There will likely be lingering disruptions to barge traffic on the Lower Mississippi River from Hurricane Ida as Louisiana struggles to restore power and barge companies work to get their equipment and cargo safely moving again.
Major hurricanes also produce large amounts of debris in waterways that will have to be identified and cleared, and in some cases dredging might be needed as sediment has been swirled up by the storm. Of immediate concern on Monday was the collapse of an electrical power tower upriver in Jefferson Parish, La., where officials say power lines fell into the Mississippi River at Avondale, 13 miles northeast of New Orleans. The Coast Guard is expected to oversee the salvage work. About half the state of Louisiana was without power.
As of 10 p.m. on Saturday, the Coast Guard stopped all vessel movements on the Lower Miss from the Gulf of Mexico to river mile 303, which includes Baton Rouge, La. Meanwhile on Monday, the Port of New Orleans halted all container and breakbulk operations, potentially causing grain export delays.
Just to give an idea of how important this area is to barge transportation, the Lower Miss is by far the largest export region for soybeans (61% of the U.S. export crops moves through here) and 58% of corn exports. During the week of Aug. 19, 464,138 metric tons (18.3 million bushels) of corn, 141,859 metric tons (5.2 million bushels) of soybeans and 71,696 metric tons (2.6 million bushels) of wheat were exported through area terminals. During that week, a total of 487 barges of grain were unloaded.
“Any lengthy disruption to export activity in this key region warrants our attention and concern,” said Mike Steenhoek, executive director of the Soy Transportation Coalition in Ankeny, Iowa, which represents soybean farmers.
Such a halt is also troubling because it disrupts a big success story about the comeback that the barge industry has been experiencing in vessel traffic after a deep dip in volumes due to the pandemic over the past year.
During a media tour last week to Nashville, Tenn., and Paducah, Ky., organized by the Waterways Council Inc., reporters were able to see the uptick in traffic along the Cumberland in Tennessee rivers first hand from the wheelhouse of an Ingram Barge towboat, and speak to barge operators in Paducah who work the Ohio and Tennessee rivers.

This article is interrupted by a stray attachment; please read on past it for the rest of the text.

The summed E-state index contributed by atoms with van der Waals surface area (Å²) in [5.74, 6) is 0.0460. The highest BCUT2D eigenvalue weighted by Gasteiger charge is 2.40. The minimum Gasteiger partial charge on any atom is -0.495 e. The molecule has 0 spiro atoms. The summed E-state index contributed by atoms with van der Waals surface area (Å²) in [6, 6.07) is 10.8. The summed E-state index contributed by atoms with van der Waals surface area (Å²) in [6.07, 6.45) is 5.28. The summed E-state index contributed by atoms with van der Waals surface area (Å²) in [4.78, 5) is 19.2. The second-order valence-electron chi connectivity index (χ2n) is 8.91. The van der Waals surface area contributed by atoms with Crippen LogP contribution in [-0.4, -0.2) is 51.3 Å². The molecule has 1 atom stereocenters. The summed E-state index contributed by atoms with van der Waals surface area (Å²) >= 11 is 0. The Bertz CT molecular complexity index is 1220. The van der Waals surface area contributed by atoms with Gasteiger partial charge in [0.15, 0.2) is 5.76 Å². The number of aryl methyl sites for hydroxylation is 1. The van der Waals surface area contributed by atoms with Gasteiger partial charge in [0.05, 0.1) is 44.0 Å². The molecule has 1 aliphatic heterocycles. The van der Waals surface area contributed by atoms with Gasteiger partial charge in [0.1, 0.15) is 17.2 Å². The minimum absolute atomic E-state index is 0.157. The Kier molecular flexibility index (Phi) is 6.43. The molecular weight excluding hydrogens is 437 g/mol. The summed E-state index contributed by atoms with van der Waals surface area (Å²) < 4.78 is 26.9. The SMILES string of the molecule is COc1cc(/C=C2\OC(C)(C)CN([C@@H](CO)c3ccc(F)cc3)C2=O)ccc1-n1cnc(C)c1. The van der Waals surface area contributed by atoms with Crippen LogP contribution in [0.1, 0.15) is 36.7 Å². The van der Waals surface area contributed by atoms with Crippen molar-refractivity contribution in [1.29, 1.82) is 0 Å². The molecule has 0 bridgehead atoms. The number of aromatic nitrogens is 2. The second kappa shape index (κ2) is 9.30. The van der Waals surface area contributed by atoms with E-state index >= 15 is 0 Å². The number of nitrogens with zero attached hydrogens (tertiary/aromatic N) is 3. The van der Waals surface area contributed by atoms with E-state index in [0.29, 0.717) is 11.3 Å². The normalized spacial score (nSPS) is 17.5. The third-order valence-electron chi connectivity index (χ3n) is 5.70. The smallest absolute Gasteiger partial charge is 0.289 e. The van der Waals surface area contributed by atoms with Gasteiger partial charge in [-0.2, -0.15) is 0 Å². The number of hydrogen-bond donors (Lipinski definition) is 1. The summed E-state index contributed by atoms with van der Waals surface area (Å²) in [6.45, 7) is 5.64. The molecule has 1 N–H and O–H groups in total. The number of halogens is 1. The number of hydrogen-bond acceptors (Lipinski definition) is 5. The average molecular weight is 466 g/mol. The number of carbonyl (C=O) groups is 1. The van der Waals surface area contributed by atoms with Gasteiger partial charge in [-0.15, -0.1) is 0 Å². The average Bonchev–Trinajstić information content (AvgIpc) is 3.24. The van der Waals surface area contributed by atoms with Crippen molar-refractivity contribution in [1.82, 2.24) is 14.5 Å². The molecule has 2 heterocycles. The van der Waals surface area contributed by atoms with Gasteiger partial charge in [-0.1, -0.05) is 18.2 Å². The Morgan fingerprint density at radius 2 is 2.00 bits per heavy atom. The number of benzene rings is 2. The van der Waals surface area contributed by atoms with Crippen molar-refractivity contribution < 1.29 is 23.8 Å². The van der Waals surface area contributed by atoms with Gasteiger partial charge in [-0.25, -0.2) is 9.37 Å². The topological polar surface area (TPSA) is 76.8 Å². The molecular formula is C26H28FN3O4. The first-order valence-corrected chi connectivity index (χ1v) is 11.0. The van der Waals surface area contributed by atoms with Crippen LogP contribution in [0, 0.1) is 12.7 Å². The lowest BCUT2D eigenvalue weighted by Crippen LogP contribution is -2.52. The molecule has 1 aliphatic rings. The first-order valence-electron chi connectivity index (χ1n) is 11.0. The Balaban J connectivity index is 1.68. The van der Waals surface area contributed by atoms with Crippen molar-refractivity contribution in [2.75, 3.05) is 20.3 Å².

Operators reported that they are transporting increased volumes of diesel, gasoline, coal for domestic and export customers and construction materials like sand that is used in concrete, asphalt and cement.
Increases in coal movements are linked to higher natural gas prices which have made coal more competitive in the energy market as well as the demands for energy during a hot summer, and diesel, ethanol and gasoline spikes reflect a broader economic recovery in which people are traveling more since the beginning of the pandemic.
Petrochemicals are also making a comeback, they said, and grain movements have remained strong throughout the year.
Along the Cumberland River, it was evident that coal was moving to power plants and building materials to Nashville, which is experiencing a building boom and is the fastest growing region of Tennessee.
The industry has been busy, operators said, and they are now preparing for the grain harvest, which is expected to produce strong yields of corn, soybeans and wheat in the coming weeks.
“We can get the boats ready, but we need people to crew them,” said Darin Adrian, executive vice president of the River Division at Marquette Transportation Co., Paducah, reflecting the concerns of many operators about the challenge to hire and retain workers in a tight job market.